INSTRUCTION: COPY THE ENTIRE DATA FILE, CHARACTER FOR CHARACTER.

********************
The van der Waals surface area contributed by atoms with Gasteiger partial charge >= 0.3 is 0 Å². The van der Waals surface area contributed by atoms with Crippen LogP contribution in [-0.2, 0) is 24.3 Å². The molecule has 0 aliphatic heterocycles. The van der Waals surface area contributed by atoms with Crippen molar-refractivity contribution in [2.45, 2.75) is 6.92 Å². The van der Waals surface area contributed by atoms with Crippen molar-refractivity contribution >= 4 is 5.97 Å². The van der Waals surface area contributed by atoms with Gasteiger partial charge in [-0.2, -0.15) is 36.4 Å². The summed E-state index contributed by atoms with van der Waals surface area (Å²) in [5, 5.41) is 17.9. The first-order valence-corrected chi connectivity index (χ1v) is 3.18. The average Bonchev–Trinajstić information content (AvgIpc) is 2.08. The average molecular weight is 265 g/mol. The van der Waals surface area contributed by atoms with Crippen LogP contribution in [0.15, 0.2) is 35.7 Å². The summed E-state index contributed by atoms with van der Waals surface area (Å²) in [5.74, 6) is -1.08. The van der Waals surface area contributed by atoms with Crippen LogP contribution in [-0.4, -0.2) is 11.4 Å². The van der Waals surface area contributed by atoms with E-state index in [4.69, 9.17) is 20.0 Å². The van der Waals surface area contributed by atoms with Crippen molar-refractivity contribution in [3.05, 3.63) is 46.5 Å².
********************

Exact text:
The van der Waals surface area contributed by atoms with Gasteiger partial charge >= 0.3 is 0 Å². The van der Waals surface area contributed by atoms with Crippen LogP contribution in [-0.2, 0) is 24.3 Å². The molecule has 0 aliphatic heterocycles. The van der Waals surface area contributed by atoms with Crippen molar-refractivity contribution in [2.45, 2.75) is 6.92 Å². The van der Waals surface area contributed by atoms with Crippen molar-refractivity contribution >= 4 is 5.97 Å². The van der Waals surface area contributed by atoms with Gasteiger partial charge in [-0.2, -0.15) is 36.4 Å². The summed E-state index contributed by atoms with van der Waals surface area (Å²) in [5, 5.41) is 17.9. The first-order valence-corrected chi connectivity index (χ1v) is 3.18. The average Bonchev–Trinajstić information content (AvgIpc) is 2.08. The average molecular weight is 265 g/mol. The van der Waals surface area contributed by atoms with Crippen LogP contribution in [0.15, 0.2) is 35.7 Å². The summed E-state index contributed by atoms with van der Waals surface area (Å²) in [5.74, 6) is -1.08. The van der Waals surface area contributed by atoms with Crippen LogP contribution in [-0.4, -0.2) is 11.4 Å². The van der Waals surface area contributed by atoms with E-state index in [4.69, 9.17) is 20.0 Å². The van der Waals surface area contributed by atoms with Crippen molar-refractivity contribution in [3.05, 3.63) is 46.5 Å².